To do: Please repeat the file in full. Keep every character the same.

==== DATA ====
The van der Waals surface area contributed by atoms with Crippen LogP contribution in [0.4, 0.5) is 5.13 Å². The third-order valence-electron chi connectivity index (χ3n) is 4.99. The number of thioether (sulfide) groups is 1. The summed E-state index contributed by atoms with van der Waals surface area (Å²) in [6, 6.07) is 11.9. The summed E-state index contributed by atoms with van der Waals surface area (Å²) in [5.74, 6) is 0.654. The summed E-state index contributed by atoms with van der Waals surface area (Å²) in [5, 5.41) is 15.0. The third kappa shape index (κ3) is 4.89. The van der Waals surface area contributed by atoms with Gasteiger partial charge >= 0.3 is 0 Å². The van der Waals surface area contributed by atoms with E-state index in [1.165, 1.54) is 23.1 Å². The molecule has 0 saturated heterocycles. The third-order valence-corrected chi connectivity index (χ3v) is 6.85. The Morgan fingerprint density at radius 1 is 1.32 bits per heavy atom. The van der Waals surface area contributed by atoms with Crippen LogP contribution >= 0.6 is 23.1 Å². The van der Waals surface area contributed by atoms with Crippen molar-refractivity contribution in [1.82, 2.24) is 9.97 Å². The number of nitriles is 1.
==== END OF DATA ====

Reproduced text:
The van der Waals surface area contributed by atoms with Crippen LogP contribution in [0.4, 0.5) is 5.13 Å². The third-order valence-electron chi connectivity index (χ3n) is 4.99. The number of thioether (sulfide) groups is 1. The summed E-state index contributed by atoms with van der Waals surface area (Å²) in [6, 6.07) is 11.9. The summed E-state index contributed by atoms with van der Waals surface area (Å²) in [5.74, 6) is 0.654. The summed E-state index contributed by atoms with van der Waals surface area (Å²) in [5, 5.41) is 15.0. The third kappa shape index (κ3) is 4.89. The van der Waals surface area contributed by atoms with Gasteiger partial charge >= 0.3 is 0 Å². The van der Waals surface area contributed by atoms with E-state index in [1.165, 1.54) is 23.1 Å². The molecule has 0 saturated heterocycles. The third-order valence-corrected chi connectivity index (χ3v) is 6.85. The Morgan fingerprint density at radius 1 is 1.32 bits per heavy atom. The van der Waals surface area contributed by atoms with Crippen LogP contribution >= 0.6 is 23.1 Å². The van der Waals surface area contributed by atoms with Crippen molar-refractivity contribution in [1.82, 2.24) is 9.97 Å². The number of nitriles is 1.